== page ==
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By Roopa Kudva
Recently, a committee constituted by the Securities and Exchange Board of India (Sebi) submitted its recommendations on the creation of a social stock exchange (SSE). It will soon become clear which of these are accepted by Sebi and the relevant ministries of the government.
The committee hoped to do more than create a matchmaking platform for donors and non-profit and non-governmental organizations (NGOs). It took a holistic approach towards the overall development of the social sector, and so its recommendations cover a broad range of areas.
At the outset, it is important to highlight that the recommendations do not affect the current ways that NGOs work, nor their existing avenues of fund-raising. They relate to additional instruments and means for raising funds. These can also help improve the visibility of NGOs, and build greater recognition and trust in the sector among funders and the wider community.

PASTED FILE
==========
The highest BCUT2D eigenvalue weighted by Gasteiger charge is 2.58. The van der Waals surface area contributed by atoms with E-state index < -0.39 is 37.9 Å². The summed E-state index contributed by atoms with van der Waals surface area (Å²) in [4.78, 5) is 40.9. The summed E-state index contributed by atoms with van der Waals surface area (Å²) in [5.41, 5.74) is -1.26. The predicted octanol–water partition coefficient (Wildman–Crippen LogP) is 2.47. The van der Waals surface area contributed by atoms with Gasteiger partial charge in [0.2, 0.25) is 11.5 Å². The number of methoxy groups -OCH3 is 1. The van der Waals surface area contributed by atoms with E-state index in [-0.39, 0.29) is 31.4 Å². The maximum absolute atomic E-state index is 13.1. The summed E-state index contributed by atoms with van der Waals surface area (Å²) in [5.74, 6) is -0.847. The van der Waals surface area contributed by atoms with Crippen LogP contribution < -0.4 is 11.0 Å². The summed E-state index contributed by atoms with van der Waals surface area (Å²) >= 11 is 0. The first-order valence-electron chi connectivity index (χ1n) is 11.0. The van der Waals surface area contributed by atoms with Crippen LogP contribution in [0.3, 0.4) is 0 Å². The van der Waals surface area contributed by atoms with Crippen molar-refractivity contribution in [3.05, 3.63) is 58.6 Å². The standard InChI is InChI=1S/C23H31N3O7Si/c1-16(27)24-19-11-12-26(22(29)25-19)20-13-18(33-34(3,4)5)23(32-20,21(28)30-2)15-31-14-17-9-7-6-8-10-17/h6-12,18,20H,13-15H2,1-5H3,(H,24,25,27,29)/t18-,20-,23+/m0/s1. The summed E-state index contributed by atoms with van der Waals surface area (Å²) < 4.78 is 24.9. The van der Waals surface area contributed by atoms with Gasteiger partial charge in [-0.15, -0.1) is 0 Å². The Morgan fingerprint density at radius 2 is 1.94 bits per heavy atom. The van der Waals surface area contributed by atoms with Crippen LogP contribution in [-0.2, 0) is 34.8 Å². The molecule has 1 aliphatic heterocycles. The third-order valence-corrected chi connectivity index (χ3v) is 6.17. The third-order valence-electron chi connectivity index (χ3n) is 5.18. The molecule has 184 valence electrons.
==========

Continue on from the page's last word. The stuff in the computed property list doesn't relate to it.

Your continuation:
Secondly, several recommendations will benefit all NGOs, whether or not they raise money through the SSE platform. Specifically, the suggestions that go beyond new funding avenues for NGOs, and aim at the creation of a supportive environment for them, including: one, encouraging institutions like information repositories on NGOs (like GuideStar, BSE Samman, etc.) and social auditors for impact measurement; and, two, introducing standard reporting norms and impact measurement for NGOs that seek to raise money through the SSE. The committee has also recommended tax benefits and regulatory clarifications.
To know more, read the full op-ed here.